Narniathon21: A Jovial Comedy – I have thoroughly enjoyed reading and participating in the series of posts discussing The Lion, the Witch and the Wardrobe over the last week or so as part of this initiative organised by Chris Lovegrove. The link above takes you to Chris’s review and summary of this first book in the Narnia series. If you are interested in finding out more I would also recommend this post #Narniathon21: Through the door and the discussion in the comments which is fascinating. January sees the reading and discussion of Prince Caspian.

New research Girls: The Reluctant Girl Readers – the National Literacy Trust in partnership with Estée Lauder have produced a report on an aspect of reading that does not always receive attention. Data from their 2021 Annual Literacy Survey, in which 21,696 girls aged 8 to 18 from across the UK participated, indicates that more than 2 in 5 (44.1%) of them don’t enjoy reading. For more background and fuller details please use the link above.

January Book Blast with Nikki Gamble – on Monday 10th January at 7pm catch up with the children’s books out in January with Nikki Gamble and there is the chance to win some lovely books too. Registration is free via the link above.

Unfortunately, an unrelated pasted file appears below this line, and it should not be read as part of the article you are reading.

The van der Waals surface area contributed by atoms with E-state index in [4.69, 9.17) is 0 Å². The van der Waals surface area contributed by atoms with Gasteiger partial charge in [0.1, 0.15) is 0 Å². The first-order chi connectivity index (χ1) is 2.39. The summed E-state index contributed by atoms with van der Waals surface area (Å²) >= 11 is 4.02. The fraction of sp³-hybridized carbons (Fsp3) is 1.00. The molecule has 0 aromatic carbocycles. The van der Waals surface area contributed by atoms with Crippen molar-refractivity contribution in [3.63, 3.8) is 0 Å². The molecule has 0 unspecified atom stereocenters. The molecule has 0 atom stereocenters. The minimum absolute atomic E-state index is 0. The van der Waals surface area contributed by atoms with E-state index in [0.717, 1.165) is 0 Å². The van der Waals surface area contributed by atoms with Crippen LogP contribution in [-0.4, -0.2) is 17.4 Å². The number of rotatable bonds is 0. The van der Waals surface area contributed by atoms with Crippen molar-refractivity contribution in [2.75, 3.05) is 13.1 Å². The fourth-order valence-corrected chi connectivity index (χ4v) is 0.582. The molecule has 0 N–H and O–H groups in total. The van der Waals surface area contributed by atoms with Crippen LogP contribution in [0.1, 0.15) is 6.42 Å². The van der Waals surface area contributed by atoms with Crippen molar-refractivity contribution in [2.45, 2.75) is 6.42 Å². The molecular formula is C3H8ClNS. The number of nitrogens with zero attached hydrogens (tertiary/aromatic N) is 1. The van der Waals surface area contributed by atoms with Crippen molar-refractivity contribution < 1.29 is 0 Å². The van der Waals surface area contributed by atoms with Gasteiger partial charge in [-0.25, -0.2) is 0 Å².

Book Trust: 10 films based on children’s books due in 2022 – some favourite children’s books are being turned into movies in 2022, find out which ones via the link plus there are versions being made for TV too.

Book Trust: New Children’s Books We Love – every month, the Book Trust team review dozens of books for children and teenagers. Here are the ones they like best in January divided into age group categories.

The Most Popular Manga for High School Students – school librarian Lucas Maxwell’s article for Book Riot highlights the titles that are most popular with his students from age 11 or 12 right up to 18.

Mr Dilly Meets – Christopher Lloyd and Jenny Pearson – a date for your diary. On Wednesday, January 19th 11:00 AM – 12:00 PM a free event for schools. If you are unable to watch live, the event will also be available to view directly afterwards on the MR DILLY YOU TUBE channel. You can find our more about the event and register via the link above.

Firefly Press publishes Manon Steffan Ros’ The Blue Book of Nebo – the English adaptation of this award winning book was published this week and this article has pushed it to the top of my reading pile.